I have a hypothesis: we commonly overprescribe antibiotics in dentistry. Before you protest, I want to reassure you that I’m not against antibiotics at all, and I know that they have powerful benefits. However, they also come with drawbacks we need to consider.
So the next time your patient asks you, “Do I need antibiotics for my tooth infection?” I want you to think about this article.
Let’s explore a quick tooth story that illustrates what I mean.
This case is unfortunately all too common, but I wanted to share an example from a recent conversation I had with my friend.
She let me know that her dad had gone to see his general dentist. He took some quick radiographs and CBCT scans and let him know that two of his teeth (#30 and #3) needed to be extracted.
Here are some of the images he provided (apologies for the fuzzy quality these are not my images). Let’s start with tooth #30.
I’m seeing some dark shadows under the roots on #30. I’m also seeing internal resorption. As far as I know, the general dentist didn’t look into tooth #31, which was a big missed opportunity. Once we dentists see one area of resorption in the mouth, we need to be checking every area.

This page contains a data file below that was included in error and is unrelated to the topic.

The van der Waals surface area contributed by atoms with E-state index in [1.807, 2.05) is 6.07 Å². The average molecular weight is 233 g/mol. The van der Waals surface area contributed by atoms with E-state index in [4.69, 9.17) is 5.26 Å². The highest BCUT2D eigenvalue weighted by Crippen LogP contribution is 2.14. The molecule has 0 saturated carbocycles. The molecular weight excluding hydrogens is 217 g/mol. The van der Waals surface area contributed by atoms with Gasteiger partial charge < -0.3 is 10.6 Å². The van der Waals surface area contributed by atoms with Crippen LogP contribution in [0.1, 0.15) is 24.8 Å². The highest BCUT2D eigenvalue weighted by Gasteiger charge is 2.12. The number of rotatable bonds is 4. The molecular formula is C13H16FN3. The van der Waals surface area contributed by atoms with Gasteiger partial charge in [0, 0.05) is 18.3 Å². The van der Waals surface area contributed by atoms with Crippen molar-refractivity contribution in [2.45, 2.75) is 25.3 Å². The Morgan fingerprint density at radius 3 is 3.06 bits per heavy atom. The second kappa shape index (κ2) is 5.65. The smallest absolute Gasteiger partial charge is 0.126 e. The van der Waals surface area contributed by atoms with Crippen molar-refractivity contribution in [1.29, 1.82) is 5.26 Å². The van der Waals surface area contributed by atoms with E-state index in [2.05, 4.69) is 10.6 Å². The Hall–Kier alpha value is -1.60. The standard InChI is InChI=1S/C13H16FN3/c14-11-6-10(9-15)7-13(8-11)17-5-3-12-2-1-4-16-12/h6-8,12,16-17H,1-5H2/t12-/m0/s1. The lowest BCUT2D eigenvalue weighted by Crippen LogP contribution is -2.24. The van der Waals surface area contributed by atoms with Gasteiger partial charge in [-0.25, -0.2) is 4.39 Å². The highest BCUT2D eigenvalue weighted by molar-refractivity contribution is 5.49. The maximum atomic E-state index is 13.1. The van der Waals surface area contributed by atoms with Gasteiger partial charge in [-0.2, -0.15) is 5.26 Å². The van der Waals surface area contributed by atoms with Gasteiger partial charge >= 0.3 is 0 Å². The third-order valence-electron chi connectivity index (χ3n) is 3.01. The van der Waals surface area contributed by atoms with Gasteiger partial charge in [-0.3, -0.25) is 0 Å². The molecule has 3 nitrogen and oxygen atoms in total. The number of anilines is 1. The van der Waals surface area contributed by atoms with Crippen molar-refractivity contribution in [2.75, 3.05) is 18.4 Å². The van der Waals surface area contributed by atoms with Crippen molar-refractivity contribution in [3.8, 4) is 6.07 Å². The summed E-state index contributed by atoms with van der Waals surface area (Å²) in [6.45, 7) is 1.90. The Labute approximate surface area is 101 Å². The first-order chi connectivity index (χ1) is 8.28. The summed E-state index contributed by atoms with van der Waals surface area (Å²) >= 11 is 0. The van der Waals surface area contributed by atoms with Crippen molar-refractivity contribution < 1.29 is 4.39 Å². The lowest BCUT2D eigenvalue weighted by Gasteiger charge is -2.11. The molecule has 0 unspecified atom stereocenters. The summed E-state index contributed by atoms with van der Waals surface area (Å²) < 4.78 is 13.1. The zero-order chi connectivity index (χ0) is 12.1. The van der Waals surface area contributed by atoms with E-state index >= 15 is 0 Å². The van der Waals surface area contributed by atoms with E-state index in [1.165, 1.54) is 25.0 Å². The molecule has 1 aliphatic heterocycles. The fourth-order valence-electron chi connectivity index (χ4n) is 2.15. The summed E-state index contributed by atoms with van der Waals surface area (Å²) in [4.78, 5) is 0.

Let’s move on to tooth #3.
It’s actually hard for me to tell if this is an image of the distobuccal root or the mesiobuccal root. Unfortunately, there was no axial view provided for tooth #3.
Side Note on CBCT Technology
There’s a lot of information we simply can’t get from these images. For instance, I can’t really make a diagnosis from the images provided here, but I can get an idea.
You can see, particularly in the axial view of #30, that just having the screenshots from a CBCT doesn’t help all of the time. I would need to go through the whole volume of images for it to help in my diagnosis. This is much of why I’m always so reluctant to diagnose someone over the phone or via email; it’s important to manipulate the whole volume to get accurate information.
Unfortunately, we as dentists aren’t getting adequate training with respect to reading scans. While the CBCT tech will provide training, it is more focused on acquiring the scan, and less in reading it.
As a result, so many dentists don’t know how to use their fancy cone beams. If you are feeling some stress about CBCT, know that it’s the entire focus of Module 6 in E-School, my online endo CE course.
Were Antibiotics in Dentistry Really Needed Here?
Back to this patient. My friend’s dad reported that his dentist said, “Here’s your treatment plan: Extractions and implants for both teeth. And here are some antibiotics to take while we get you scheduled.”
There’s a lot I want to say about this case, and it’s not all about prescriptions. I promise I’ll circle back to pain management and antibiotics in a second.